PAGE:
ALL applications software projects involve risk. Even the simplest effort probably has only a 90 per cent chance of success - i.e. the project is on-time within budget and attains all the planned benefits. As projects increase in scope, the odds of achieving success diminish rapidly.
Implementation projects require companies to strike a balance between the desires to satisfy everyone's functionality needs and the need to keep things simple enough to ensure success. If you implement a package with no software modifications, you are more likely to succeed than if you make major software and structural operating adjustments. But without customization you may end up with a system that executes flawlessly, but does not support your business adequately. It is necessary to balance risk and results at a level comfortable for your company.
Many managers understand the risks involved with new software and put all their efforts into minimizing them. What many fail to realize is the high-risk associated with existing applications that will be retained - the most onerous of these being bad data in the current system. It is common that many problems with a company's existing system are more related to inaccurate data than to faulty systems. Yet, the system usually takes the blame. Converting to a shiny, new system replete with the latest features and functions and then populating it with rusty, broken-down data does little more than continue yesterday's problems.
Is there is any way to minimize risk? Obviously, you could do less in less time, but this is generally not a viable solution. One of the best hedges against risk is the use of a proven methodology. The simpler this is the better. Going into battle without a firm plan of attack will only invite more trouble for your side. One blanket methodology is not necessary - software selection, acceptance testing and implementation can each have tailored methodologies.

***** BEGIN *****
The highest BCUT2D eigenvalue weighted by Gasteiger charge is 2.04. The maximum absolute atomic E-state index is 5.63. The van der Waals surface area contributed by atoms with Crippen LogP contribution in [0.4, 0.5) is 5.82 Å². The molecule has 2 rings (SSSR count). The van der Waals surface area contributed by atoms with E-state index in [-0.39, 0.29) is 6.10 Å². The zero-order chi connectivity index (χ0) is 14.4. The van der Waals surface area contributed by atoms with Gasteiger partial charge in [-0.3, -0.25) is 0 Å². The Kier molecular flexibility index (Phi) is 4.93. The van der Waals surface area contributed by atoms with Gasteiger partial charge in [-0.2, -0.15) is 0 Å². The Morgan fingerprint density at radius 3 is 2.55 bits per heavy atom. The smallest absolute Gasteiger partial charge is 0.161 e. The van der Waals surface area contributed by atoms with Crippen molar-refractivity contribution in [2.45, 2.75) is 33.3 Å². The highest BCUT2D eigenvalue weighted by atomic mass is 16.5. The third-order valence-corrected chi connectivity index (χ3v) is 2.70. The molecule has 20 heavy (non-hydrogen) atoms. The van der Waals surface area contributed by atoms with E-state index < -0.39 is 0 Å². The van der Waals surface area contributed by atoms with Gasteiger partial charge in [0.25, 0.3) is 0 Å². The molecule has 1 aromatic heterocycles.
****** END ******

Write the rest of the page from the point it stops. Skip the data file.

A methodology will help ward off risk, but a contingency plan is still absolutely necessary. Virtually all planning for such projects has a positive spin to it - the assumption is made that the project will unfold as planned. Ugly surprises that surface during the course of the project can devastate the project and even the entire company. Having a working contingency plan, agreed up in advance, can come to the project team's rescue.
Implementing an ERP project involves a certain amount of risk. The ERP system cannot be implemented in a totally risk free environment. The only thing that differentiates successful and flawed or failed implementations is the way in which the risk were anticipated, handled and mitigated.
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